In­deed there was no ser­mon­is­ing as pro­ducer-di­rec­tor Shane Ho­gan in­tro­duced us to five el­derly peo­ple from dif­fer­ent parts of the coun­try and told us their sto­ries, some of which were en­liven­ing and some dread­fully sad, es­pe­cially that of 83-year-old Michael from Kilkenny, who hates driv­ing but does so for con­stant vis­its to wife Mar­garet, who has suf­fered strokes and is be­ing cared for in Thomas­town.

Michael’s view of old age was grim, though that of 86-year-old Joan from Co Gal­way was pos­i­tively jolly, de­spite the fact that she was sum­moned to court for speed­ing. “She’s un­be­liev­able”, said daugh­ter Berene­ice, “she’s like an Eveready bat­tery”.

Up­beat, too, was 88-year-old Anne from Kil­dare, even though in the past year she’d taken “a rapid leap into old age”, while 101-year-old John from Tip­per­ary loved the elec­tric car that en­abled him to visit his daugh­ter in Naas. In­deed, if he was com­pelled to stop driv­ing he hoped he’d “die fairly quickly”.

This ab­sorb­ing film was marred only by its mu­si­cal sound­track, which used jaunty show­tunes from an era even older than its par­tic­i­pants. The ef­fect was both in­ac­cu­rate and rather pa­tro­n­is­ing, but it didn’t re­ally take from a pro­gramme that was clearly made both with af­fec­tion and with a gen­uine in­ter­est in its par­tic­i­pants.

Given Theresa May’s calami­tous cou­ple of weeks, it was in­trigu­ing to re-watch her wip­ing the floor with her po­lit­i­cal ri­vals a mere year ago. This was the story re­called in Theresa v Boris: The Bat­tle to be PM (BBC2), a docu-drama in which the drama­tised bits were of­ten very funny in a The Thick of It kind of way.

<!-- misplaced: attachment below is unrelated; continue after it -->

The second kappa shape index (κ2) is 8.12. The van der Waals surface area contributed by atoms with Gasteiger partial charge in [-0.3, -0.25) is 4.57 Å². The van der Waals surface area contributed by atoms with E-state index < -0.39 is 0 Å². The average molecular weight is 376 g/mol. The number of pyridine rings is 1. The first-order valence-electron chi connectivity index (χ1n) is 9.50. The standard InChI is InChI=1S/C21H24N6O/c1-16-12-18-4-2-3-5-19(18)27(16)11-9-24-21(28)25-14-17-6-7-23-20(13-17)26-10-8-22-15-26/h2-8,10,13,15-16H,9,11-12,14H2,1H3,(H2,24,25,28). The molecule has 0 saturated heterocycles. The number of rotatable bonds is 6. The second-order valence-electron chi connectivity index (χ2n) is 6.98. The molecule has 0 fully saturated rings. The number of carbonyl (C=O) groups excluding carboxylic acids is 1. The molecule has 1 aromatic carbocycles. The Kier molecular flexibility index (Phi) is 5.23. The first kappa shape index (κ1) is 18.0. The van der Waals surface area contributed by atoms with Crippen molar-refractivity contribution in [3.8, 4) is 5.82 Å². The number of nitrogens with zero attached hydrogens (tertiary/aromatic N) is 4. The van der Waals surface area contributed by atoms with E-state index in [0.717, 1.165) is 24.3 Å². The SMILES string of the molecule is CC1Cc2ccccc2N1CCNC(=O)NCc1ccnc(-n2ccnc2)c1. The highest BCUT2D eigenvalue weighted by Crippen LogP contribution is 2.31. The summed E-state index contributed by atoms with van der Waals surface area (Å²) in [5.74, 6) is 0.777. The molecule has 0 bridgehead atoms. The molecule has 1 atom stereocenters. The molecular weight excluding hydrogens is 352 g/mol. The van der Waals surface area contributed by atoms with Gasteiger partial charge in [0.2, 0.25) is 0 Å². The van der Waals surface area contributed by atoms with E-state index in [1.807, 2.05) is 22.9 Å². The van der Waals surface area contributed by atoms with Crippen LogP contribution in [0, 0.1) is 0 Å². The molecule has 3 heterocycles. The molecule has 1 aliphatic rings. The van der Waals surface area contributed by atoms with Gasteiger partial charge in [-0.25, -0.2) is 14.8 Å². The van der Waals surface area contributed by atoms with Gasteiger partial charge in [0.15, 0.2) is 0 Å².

The ac­tors por­tray­ing vam­piric May, buf­foon­ish Boris and ghastly Gove didn’t look like the peo­ple they were play­ing, but they were amus­ing none­the­less, while some of the ac­tual ad­vis­ers had pithy things to say. I es­pe­cially liked the guy from Team Boris who dryly re­marked of Gove’s late be­trayal of John­son: “It takes a very spe­cial sort of per­son to knife one of your best friends of over 20 years in the back.”

We heard, too, of May’s “com­pe­tence” and “safe pair of hands”, with ad­viser Gavin Wil­liamson as­sur­ing ev­ery­one that “the one thing I can prom­ise you is that Theresa will not be hold­ing an early gen­eral elec­tion”. She should have lis­tened to him.

The open­ing episode of Brazil­ian se­rial-killer drama Mer­ci­less (Chan­nel 4) was very rem­i­nis­cent of BBC1’s The Fall. As in that over­rated, in­deed in­creas­ingly lu­di­crous, se­ries, the killer is a hand­some young guy and we know his iden­tity from the out­set. Add into the mix some sleazy politi­cians and an im­pe­ri­ous fe­male cop and you have a thriller that’s quite ab­sorb­ing in a trashy sort of way.

But if you want a laugh, try Mas­ter of None (Net­flix) in which co-cre­ator, scriptwriter and main ac­tor Aziz An­sari tries to ne­go­ti­ate fam­ily, re­la­tion­ships and other as­pects of New York life. It’s sharp and funny and quite rude, though never un­kind.